At some point, the United States will stop playing heart-pounding, pulsating World Cup matches for a while. That point in time hasn’t been reached yet, so we should all enjoy an unprecedented run of exciting games and finishes on the world’s biggest sporting stage while we still can. John Brooks joined the likes of Abby Wambach and Landon Donovan with his 86th minute header that gave the USA a 2-1 win over arch nemesis Ghana in their opening game of the 2014 World Cup.
And like the others, the call of the goal will be remembered alongside the pictures, making it that much more meaningful for American soccer fans. Ian Darke’s combination of excitement and disbelief shouting “It’s John Brooks!” was the perfect reaction because he was one of the last players in the 23 man squad you would expect to score a game winner during this tournament.
ESPN lead analyst Taylor Twellman was perhaps more surprised than anyone that Brooks, a 21 year old centerback with just a handful of caps to his name, found himself on the end of a piece of history. “I was probably the one questioning his inclusion on the roster the most and while I stand by my opinion at the time, it doesn’t take away from me tipping my cap to a very young kid who just lived out the dream of so many Americans,” Twellman said from Brazil. “As a player all you ask is for is an opportunity and that is exactly what Brooks got and credit to him for making the most of it.”
The moment was so unexpected and so pulsating that it also produced an uncharacteristic jolt from Twellman in the broadcast booth alongside Darke. There was some debate at AA headquarters about what exactly Twellman jubilantly said before collecting himself and offering analysis of the replay.
“‘It’s in… yes!’ all in about 3 seconds,” Twellman said. “The truth of the matter is I was standing up and almost ripped my headset off when the goal happened, which is why you don’t hear my clearly. I bleed red, white and blue and no matter what I give for my professional opinion, it will never take away from what my heart is. That is 100% American.”
This is Twellman’s first World Cup working for ESPN after joining the network in 2011 after his MLS career was cut short by concussions. At just 34 years of age, he’s rapidly become the best American soccer analyst on television and has even broken several major transfer stories on social media in the last year. Away from the broadcast booth, he’s also visited the White House thanks to his work with his ThinkTaylor Foundation on raising awareness for concussions. With all the talk about Gus Johnson and the need for American soccer voices, it’s easy to forget that ESPN already has one that is among the best in the field.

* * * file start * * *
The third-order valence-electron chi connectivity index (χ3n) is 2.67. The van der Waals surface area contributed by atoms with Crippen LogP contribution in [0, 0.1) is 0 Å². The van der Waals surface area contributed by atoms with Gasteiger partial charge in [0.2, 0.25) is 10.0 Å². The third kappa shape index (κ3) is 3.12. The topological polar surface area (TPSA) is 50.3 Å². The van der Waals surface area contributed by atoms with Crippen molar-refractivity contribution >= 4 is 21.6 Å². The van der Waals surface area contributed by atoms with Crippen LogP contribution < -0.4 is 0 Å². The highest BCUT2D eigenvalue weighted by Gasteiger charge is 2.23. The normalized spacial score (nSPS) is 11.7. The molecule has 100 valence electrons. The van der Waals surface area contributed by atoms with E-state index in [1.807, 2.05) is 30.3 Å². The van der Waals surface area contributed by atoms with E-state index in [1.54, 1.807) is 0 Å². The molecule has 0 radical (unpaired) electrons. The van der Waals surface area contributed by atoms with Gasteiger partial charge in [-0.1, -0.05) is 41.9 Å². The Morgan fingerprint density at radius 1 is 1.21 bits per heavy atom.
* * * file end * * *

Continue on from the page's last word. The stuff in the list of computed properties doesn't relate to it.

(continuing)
The USMNT and everyone involved from the fans to the broadcasters has to now come down off this high and get ready for just their second of three games in the Group of Death. And according to Twellman, the team’s fitness will be key as the challenges continue to mount.
“Hydrate, stretch and repeat one thousand times. I am not sure I have ever seen a USA team that gassed in a game let alone an opener. Every single time a player hit the ground I was holding my breath. Altidore, your heart goes out to him and that is a big loss because I am not sure they have the personnel to replace him,” Twellman said.
Although this was just the opening game in the group stage, there was a sense that last night’s goal was another big step forward for American soccer. Surely that moment in that situation produced scores of new American soccer fans last night. And although the historical significance won’t be known until the tournament is over, at the very least it was another unforgettable moment in American soccer history.
Twellman was optimistic that the Ghana victory and Brooks’ goal is one more step in the right direction for American soccer, “I feel that there is a natural progression to the game already so whether or not this game happens, I still believe this sport is ascending and will continue to do so no matter what.”